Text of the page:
By Haïdo Koukouli-Chryssanthaki, René Treuil, Laurent Lespez, and Dimitra Malamidou (Bibliothèque de la Société Archéologique d’Athènes 254). Pp. 416, figs. 96. La Société Archéologique d’Athènes, Athens 2008. €80. ISBN 978-960-8145-68-9 (paper).
The Late Neolithic and Bronze Age site of Dikili Tash, located by the Philippi Marshes in the Plain of Drama, became known in the 1960s and 1970s thanks to the excavations of Jean Deshayes. A new round of work was undertaken between 1986 and 2001, directed by René Treuil and Haïdo Koukouli-Chryssanthaki, and the study of the finds continues to date. This time, large surfaces were exposed, revealing house plans, yielding much domestic equipment, and permitting the study of the Neolithic village’s spatial organization.
All this is outlined in the introductory chapter by Koukouli-Chryssanthaki and Treuil, but the main part of the book, by Lespez, is a study of the evolution of the landscape in the Plain of Drama from the Neolithic to the Ottoman period, derived from Lespez’s doctoral thesis. It is based on examination of hundreds of exposed scarps throughout the plain and its side valleys and on analysis of sediment samples taken from the scarps. It also draws extensively on historical testimony from ancient and modern sources and on the long palynological record of the region already studied in the 1970s.
The first part of Lespez’s study describes the structural features of the Drama basin and attends to modifications of the relief in the course of the Pleistocene. The second part traces the history of erosion-deposition cycles during the Holocene, as that history emerged from the author’s extensive fieldwork (1993–1999). Two major episodes of erosion and colluviation have been diagnosed. The first began in the Classical period, but it did not intensify until Roman or even Early Byzantine times, when sediment accumulation occurred over large portions of the basin. The second episode began in the 15th century C.E. and ended with the state-coordinated drainage and land-improvement projects of the 1930s. Unfortunately, as Lespez candidly stresses, the evidence is less clear for the beginning of the Holocene and for the better part of the Byzantine period, but in both cases, a moderate degree of channel aggradation is suggested.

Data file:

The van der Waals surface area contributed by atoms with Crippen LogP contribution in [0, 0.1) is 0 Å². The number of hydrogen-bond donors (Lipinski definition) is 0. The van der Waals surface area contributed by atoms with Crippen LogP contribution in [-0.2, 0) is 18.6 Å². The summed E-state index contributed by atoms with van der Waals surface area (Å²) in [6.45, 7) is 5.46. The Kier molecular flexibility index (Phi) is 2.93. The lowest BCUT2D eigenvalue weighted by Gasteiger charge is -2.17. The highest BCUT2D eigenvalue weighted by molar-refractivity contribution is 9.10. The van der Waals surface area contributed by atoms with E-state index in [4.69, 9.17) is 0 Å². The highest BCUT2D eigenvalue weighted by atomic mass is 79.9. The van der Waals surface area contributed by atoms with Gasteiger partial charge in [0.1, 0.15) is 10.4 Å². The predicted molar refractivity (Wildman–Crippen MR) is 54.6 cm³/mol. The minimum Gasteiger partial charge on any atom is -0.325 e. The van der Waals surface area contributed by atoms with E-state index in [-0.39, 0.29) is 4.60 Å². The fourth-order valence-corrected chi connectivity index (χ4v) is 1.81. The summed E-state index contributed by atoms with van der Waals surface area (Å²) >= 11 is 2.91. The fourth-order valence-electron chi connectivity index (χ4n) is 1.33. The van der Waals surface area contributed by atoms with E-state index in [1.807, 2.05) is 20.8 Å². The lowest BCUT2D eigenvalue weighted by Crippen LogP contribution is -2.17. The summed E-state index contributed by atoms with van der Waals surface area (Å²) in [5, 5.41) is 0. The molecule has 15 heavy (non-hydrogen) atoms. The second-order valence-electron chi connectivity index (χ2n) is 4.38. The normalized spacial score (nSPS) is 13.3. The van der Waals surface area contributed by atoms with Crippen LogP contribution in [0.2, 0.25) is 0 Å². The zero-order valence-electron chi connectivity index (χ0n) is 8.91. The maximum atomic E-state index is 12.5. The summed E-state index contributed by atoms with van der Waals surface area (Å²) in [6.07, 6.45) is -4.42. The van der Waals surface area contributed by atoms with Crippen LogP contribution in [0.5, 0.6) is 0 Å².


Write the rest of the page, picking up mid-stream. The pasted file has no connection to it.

The third and last part of the study addresses the human use of the environment and its effects on the region and landscapes. It attends systematically to agricultural practices and to settlement distribution with respect to soils and terrain types, and it does so separately for prehistory (Late Neolithic to Iron Age), for Roman and Early Byzantine times, and for the Late Byzantine and Ottoman periods. Settlement remained quite stable for about 2,500 years, Lespez observes, during the long Late Neolithic and the Early Bronze Age, and the human use of the environment resulted neither in significant reduction of the primeval oak forest nor in soil exhaustion or erosion. Such stability was probably aided by the fact that agriculture at the time was limited to level areas and gentle slopes in the basin’s lowlands.
Late Bronze and Iron Age settlements show a preference, however slight, for higher, defensible locations. Even Dikili Tash, which had been founded on level, only slightly elevated ground midway between a steep hill and the edge of the marshland, had by the Late Bronze Age risen to more than 15 m above its immediate surrounds. It is also about this time that the first signs of (mild) erosion appear in the region’s geomorphological record. That erosion may have been initiated by partial removal of forest along the lower mountain slopes, but it was probably favored by increased precipitation (for which some independent evidence comes from the region’s palynological record).